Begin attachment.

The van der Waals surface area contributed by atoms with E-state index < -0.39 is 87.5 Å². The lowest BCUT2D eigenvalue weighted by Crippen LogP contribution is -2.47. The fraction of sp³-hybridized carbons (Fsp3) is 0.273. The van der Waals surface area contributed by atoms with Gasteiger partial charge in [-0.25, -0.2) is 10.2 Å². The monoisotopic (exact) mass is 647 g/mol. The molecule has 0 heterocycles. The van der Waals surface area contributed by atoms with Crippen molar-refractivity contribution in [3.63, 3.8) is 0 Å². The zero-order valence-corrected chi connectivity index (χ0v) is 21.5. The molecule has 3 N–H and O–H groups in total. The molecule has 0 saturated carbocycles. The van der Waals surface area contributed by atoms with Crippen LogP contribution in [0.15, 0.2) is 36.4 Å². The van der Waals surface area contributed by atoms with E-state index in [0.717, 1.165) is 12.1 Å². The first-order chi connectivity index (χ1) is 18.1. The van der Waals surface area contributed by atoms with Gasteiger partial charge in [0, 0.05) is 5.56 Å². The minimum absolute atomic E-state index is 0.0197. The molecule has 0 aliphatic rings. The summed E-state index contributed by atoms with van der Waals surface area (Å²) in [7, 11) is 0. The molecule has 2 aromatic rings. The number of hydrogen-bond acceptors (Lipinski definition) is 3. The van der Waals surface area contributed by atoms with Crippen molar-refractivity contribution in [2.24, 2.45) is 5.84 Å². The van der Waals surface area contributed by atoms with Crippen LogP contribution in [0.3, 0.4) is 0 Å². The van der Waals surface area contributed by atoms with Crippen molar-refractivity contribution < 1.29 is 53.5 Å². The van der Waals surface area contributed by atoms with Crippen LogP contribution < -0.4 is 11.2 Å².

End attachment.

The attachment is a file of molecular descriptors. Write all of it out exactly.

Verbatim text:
The van der Waals surface area contributed by atoms with E-state index < -0.39 is 87.5 Å². The lowest BCUT2D eigenvalue weighted by Crippen LogP contribution is -2.47. The fraction of sp³-hybridized carbons (Fsp3) is 0.273. The van der Waals surface area contributed by atoms with Gasteiger partial charge in [-0.25, -0.2) is 10.2 Å². The monoisotopic (exact) mass is 647 g/mol. The molecule has 0 heterocycles. The van der Waals surface area contributed by atoms with Crippen molar-refractivity contribution in [3.63, 3.8) is 0 Å². The zero-order valence-corrected chi connectivity index (χ0v) is 21.5. The molecule has 3 N–H and O–H groups in total. The molecule has 0 saturated carbocycles. The van der Waals surface area contributed by atoms with Crippen LogP contribution in [0.15, 0.2) is 36.4 Å². The van der Waals surface area contributed by atoms with E-state index in [0.717, 1.165) is 12.1 Å². The first-order chi connectivity index (χ1) is 18.1. The van der Waals surface area contributed by atoms with Gasteiger partial charge in [0, 0.05) is 5.56 Å². The minimum absolute atomic E-state index is 0.0197. The molecule has 0 aliphatic rings. The summed E-state index contributed by atoms with van der Waals surface area (Å²) in [7, 11) is 0. The molecule has 2 aromatic rings. The number of hydrogen-bond acceptors (Lipinski definition) is 3. The van der Waals surface area contributed by atoms with Crippen molar-refractivity contribution in [2.24, 2.45) is 5.84 Å². The van der Waals surface area contributed by atoms with Crippen LogP contribution in [0.3, 0.4) is 0 Å². The van der Waals surface area contributed by atoms with Crippen molar-refractivity contribution < 1.29 is 53.5 Å². The van der Waals surface area contributed by atoms with Crippen LogP contribution < -0.4 is 11.2 Å².